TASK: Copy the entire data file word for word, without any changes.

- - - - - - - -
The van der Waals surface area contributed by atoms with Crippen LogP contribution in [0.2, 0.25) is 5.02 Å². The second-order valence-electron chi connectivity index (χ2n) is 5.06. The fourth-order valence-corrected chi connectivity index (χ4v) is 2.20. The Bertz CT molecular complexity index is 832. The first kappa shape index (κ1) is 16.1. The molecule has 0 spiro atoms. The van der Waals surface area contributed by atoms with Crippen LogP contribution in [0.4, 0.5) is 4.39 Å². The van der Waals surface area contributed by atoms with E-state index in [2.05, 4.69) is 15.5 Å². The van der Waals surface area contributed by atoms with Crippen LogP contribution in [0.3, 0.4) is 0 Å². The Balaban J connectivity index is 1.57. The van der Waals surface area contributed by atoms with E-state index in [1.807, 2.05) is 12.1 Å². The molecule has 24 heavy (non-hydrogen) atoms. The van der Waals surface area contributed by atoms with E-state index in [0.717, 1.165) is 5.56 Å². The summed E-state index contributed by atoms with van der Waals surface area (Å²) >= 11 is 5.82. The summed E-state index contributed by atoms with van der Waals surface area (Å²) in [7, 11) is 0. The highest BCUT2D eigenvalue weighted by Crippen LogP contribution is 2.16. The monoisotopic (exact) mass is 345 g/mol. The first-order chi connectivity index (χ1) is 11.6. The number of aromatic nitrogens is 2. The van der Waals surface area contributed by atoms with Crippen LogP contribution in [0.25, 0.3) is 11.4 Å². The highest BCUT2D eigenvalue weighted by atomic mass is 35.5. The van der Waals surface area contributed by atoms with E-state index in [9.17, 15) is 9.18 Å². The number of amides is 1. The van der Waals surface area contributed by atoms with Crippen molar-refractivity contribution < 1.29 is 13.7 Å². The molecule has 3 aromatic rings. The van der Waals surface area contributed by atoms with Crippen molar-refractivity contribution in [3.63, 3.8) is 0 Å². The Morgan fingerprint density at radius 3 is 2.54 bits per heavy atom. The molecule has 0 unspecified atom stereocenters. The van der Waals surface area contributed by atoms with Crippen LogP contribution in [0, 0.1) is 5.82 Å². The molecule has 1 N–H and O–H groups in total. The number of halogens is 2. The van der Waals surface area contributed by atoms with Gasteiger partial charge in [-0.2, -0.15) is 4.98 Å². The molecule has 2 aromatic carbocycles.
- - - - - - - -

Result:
The van der Waals surface area contributed by atoms with Crippen LogP contribution in [0.2, 0.25) is 5.02 Å². The second-order valence-electron chi connectivity index (χ2n) is 5.06. The fourth-order valence-corrected chi connectivity index (χ4v) is 2.20. The Bertz CT molecular complexity index is 832. The first kappa shape index (κ1) is 16.1. The molecule has 0 spiro atoms. The van der Waals surface area contributed by atoms with Crippen LogP contribution in [0.4, 0.5) is 4.39 Å². The van der Waals surface area contributed by atoms with E-state index in [2.05, 4.69) is 15.5 Å². The van der Waals surface area contributed by atoms with Crippen LogP contribution in [0.3, 0.4) is 0 Å². The Balaban J connectivity index is 1.57. The van der Waals surface area contributed by atoms with E-state index in [1.807, 2.05) is 12.1 Å². The molecule has 24 heavy (non-hydrogen) atoms. The van der Waals surface area contributed by atoms with E-state index in [0.717, 1.165) is 5.56 Å². The summed E-state index contributed by atoms with van der Waals surface area (Å²) >= 11 is 5.82. The summed E-state index contributed by atoms with van der Waals surface area (Å²) in [7, 11) is 0. The highest BCUT2D eigenvalue weighted by Crippen LogP contribution is 2.16. The monoisotopic (exact) mass is 345 g/mol. The first-order chi connectivity index (χ1) is 11.6. The number of aromatic nitrogens is 2. The van der Waals surface area contributed by atoms with Crippen LogP contribution in [0.25, 0.3) is 11.4 Å². The highest BCUT2D eigenvalue weighted by atomic mass is 35.5. The van der Waals surface area contributed by atoms with E-state index in [9.17, 15) is 9.18 Å². The number of amides is 1. The van der Waals surface area contributed by atoms with Crippen molar-refractivity contribution < 1.29 is 13.7 Å². The molecule has 3 aromatic rings. The van der Waals surface area contributed by atoms with Crippen molar-refractivity contribution in [3.63, 3.8) is 0 Å². The Morgan fingerprint density at radius 3 is 2.54 bits per heavy atom. The molecule has 0 unspecified atom stereocenters. The van der Waals surface area contributed by atoms with Crippen LogP contribution in [0, 0.1) is 5.82 Å². The molecule has 1 N–H and O–H groups in total. The number of halogens is 2. The van der Waals surface area contributed by atoms with Gasteiger partial charge in [-0.2, -0.15) is 4.98 Å². The molecule has 2 aromatic carbocycles.